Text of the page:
Baguio council tackles measure blocking market’s ‘mallification’ | Inquirer News

Baguio council tackles measure blocking market’s ‘mallification’

05:02 AM March 12, 2021

TRADING ZONE The Baguio City market, which has been serving the local community since the early 1900s, is a major trading zone that sits on prime real estate. It is popular among tourists looking for fresh vegetables, sweets and souvenir items. —EV ESPIRITU

BAGUIO CITY—A proposed ordinance that would spare the city’s more than a century-old market from being converted into a shopping mall was approved on first reading by the city council this week.

The measure, submitted through a citizens’ initiative, was drawn up by 1,448 Baguio residents, including lawyer Zosimo Abratique, president of the Baguio Market Vendors Association. It sets guidelines for all projects to be undertaken in rehabilitating or improving the market which has been serving residents since 1913.


The draft ordinance would stop the city government from putting up a new mall to replace the city’s primary community trading zone, which is among Baguio’s prime real estate.

“It is the objective of this ordinance to rehabilitate and modernize the existing public market [while preserving] its heritage and historical essence,” part of the proposed measure stated.


The proposed ordinance also restricts the market to low-density infrastructure development to avoid straining Baguio’s carrying capacity.

The citizens’ initiative was mounted in reaction to unsolicited proposals for a modern Baguio market which were offered by two competing shopping mall developers.

Both companies plan to put up multilevel buildings to replace the market at no cost to the city government in exchange for a 50-year lease, which had been considered for a public-private-partnership (PPP) arrangement.

One of the developers was granted an original proponent status (OPS) last year. The OPS signifies that the developer may begin negotiating the terms of reference for the market’s modernization.

The project would also be subjected to a Swiss challenge, which would allow other companies to try and match the proponent’s investment.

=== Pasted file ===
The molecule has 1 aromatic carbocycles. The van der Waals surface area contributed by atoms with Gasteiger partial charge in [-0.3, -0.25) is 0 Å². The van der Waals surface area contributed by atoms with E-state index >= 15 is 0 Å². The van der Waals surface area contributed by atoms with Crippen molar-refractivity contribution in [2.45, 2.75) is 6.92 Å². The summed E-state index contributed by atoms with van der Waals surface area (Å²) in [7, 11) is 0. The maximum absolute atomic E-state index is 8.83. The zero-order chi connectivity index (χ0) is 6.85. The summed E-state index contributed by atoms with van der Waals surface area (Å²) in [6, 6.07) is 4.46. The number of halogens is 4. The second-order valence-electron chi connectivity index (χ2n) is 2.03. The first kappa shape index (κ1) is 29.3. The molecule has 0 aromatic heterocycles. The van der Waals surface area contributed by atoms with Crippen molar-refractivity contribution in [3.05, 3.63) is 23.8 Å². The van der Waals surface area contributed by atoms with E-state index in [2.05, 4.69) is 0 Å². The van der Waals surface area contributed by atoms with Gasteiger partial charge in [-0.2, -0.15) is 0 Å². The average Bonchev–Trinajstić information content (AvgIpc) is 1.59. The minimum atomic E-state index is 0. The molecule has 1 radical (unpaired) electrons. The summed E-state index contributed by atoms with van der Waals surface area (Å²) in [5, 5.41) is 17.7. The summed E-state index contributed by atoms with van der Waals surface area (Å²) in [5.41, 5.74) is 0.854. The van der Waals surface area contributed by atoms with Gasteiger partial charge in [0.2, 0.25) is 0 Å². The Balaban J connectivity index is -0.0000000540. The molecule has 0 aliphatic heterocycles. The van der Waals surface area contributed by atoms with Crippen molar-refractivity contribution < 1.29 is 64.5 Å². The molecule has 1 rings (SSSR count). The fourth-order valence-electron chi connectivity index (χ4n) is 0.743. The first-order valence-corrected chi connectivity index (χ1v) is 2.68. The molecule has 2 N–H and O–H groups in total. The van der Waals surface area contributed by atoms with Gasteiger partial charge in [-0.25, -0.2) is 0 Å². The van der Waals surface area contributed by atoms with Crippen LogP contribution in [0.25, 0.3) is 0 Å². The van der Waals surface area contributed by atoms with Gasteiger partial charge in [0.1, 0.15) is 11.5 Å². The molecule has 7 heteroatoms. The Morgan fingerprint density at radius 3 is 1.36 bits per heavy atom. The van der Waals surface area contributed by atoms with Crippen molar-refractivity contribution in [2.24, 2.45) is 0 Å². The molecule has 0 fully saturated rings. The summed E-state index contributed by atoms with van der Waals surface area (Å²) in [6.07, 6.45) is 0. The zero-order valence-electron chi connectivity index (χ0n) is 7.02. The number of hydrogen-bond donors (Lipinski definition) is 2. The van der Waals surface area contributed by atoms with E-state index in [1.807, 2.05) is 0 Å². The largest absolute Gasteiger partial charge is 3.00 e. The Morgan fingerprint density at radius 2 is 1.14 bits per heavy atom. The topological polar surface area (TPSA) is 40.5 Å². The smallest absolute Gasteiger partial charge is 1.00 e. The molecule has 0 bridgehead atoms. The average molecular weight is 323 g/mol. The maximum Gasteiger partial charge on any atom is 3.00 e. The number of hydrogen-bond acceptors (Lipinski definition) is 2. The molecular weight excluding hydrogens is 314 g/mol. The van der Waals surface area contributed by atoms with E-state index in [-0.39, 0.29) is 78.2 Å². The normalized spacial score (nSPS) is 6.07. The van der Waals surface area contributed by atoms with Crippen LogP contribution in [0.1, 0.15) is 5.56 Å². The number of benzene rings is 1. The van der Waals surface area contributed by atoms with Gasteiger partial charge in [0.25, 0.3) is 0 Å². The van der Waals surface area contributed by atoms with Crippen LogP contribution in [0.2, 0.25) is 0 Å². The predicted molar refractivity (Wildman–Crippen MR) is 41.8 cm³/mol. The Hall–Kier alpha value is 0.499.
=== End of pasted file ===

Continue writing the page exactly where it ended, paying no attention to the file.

Abratique and a group of Baguio investors intended to provide a third unsolicited proposal for the market project and would participate in the Swiss challenge.

APPEAL Vendors at Baguio City market display banners at their stalls, urging local officials to save their livelihood as plans to modernize the historic commercial center are discussed in the city council. —EV ESPIRITU

During a March 4 dialogue with the vendors, city administrator Bonifacio dela Peña said the developer would need to address 34 concerns, among them the sentiment that the Baguio market was more valuable than its current property value.


The framework for negotiating the project would be based on a socioeconomic principle called the “commons,” Dela Peña told the vendors.

Proposed by National Artist Kidlat Tahimik, the city will stipulate that the market has bigger value as a shared communal space that should be preserved for future generations.

Kidlat (born Eric de Guia in Baguio City), who earned a master’s degree from the Wharton Business School of the University of Pennsylvania, serves as a consultant of the PPP committee overseeing the market project.

In an email to the Inquirer, Kidlat said negotiations must “weigh-in the [unquantifiable] … like the environment, the impact on livelihoods and the supply chain.”

‘More at stake’

He said the proposed rehabilitation of the market might also disrupt the “suki” (special customer-trader relationships) and “tawad” (bargaining) culture of consumption in the city.

“So much more is at stake than those per capita calculations to clinch a property deal … We must appreciate why all around the world farmers’ markets are being revived and wet markets are being defended against ‘mallification,’” Kidlat added.

The two malls guaranteed that none of the 4,000 Baguio vendors would be displaced, but the OPS developer would be giving them the basement and ground floor of its seven-story retail building, Dela Peña said.

“We will negotiate the best space for the market,” he said.

Dela Peña said the project should not compete with market vendors and should have no impact on the local supply chain, such as vegetables from Benguet farmers and fish from Pangasinan traders.

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TAGS: Baguio City, change, development, mallification, vendors
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